Bayesian Vector Autoregressive Analysis
Title: Bayesian Vector Autoregressive Analysis
Author: MARKUN, Michal
Series/Report no.: EUI PhD theses; Department of Economics
The dissertation investigates various aspects of Bayesian inference in time series econometrics. It consists of one expository chapter and two research papers. The first chapter presents on an easy example of a production function for the USA the development of Bayesian models in the context of time series analysis. The model analysed is the Cobb-Douglas production function with covariance stationary AR(1) disturbances. The methods presented are used extensively in the next two chapters. The first research paper tackles the issue of identifiation in a SVAR model with an error term being a Markov mixture of normal distributions. Non-Gaussianity can be employed for the identification of shocks. So far only classical methods have been proposed for this class of models. Bayesian methods for inference are presented, in particular an efficient method for testing homogeneity of shock process. An empirical example presents the workings of the tools developed. The topic of the second paper is the forecasting with Bayesian VARs. Owing to the shrinkage, the original Minnesota prior was reported to provide significant improvements in forecasting accuracy. Its limitations however, gave rise to research trying to relax restrictive treatment of the residual covariance matrix, and to allow for the possibility of cointegration in the system. This paper first disentangles in a unified framework and a balanced environment of optimizing choice of hyperparameters the impact on the predictive power of BVARs of developments of priors along the above two dimensions; a well known historical dataset is analyzed for this purpose. As the second contribution, the paper presents a novel prior characterized by explicit modelling of cointegration that avoids certain unattractive restrictive properties of the previously used priors; the potential of the prior for elicitation from the well established Litterman beliefs is demonstrated as well as predictive accuracy improvements over the benchmarks.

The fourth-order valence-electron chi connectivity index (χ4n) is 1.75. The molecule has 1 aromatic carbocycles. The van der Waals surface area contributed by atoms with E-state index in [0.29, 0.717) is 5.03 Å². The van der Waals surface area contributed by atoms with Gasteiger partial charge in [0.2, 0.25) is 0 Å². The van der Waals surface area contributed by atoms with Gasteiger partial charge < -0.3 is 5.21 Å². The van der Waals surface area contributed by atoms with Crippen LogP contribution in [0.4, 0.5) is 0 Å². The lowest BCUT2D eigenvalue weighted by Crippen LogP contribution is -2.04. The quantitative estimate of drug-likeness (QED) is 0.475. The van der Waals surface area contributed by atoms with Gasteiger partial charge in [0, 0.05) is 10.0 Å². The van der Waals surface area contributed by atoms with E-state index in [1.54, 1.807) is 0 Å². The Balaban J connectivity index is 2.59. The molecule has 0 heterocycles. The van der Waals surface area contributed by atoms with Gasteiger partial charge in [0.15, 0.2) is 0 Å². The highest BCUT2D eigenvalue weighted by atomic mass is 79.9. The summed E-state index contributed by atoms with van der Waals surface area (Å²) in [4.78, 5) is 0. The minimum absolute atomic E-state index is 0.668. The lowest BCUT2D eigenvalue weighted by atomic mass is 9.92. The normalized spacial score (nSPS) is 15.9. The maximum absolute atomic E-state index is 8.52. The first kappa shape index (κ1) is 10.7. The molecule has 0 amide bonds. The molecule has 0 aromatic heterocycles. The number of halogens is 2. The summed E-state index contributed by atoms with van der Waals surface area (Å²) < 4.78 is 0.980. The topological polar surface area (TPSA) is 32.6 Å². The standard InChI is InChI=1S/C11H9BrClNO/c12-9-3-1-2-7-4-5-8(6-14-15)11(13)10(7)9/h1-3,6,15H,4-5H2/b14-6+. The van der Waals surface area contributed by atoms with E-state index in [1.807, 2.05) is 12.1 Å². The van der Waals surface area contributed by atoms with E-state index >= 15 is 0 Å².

Defense date: 10 June 2011; Examining Board: Professor Helmut Lütkepohl, European University Institute, Supervisor Professor Massimiliano Marcellino, European University Institute Professor Luc Bauwens, Université Catholique de Louvain Professor Domenico Giannone, Université libre de Bruxelles
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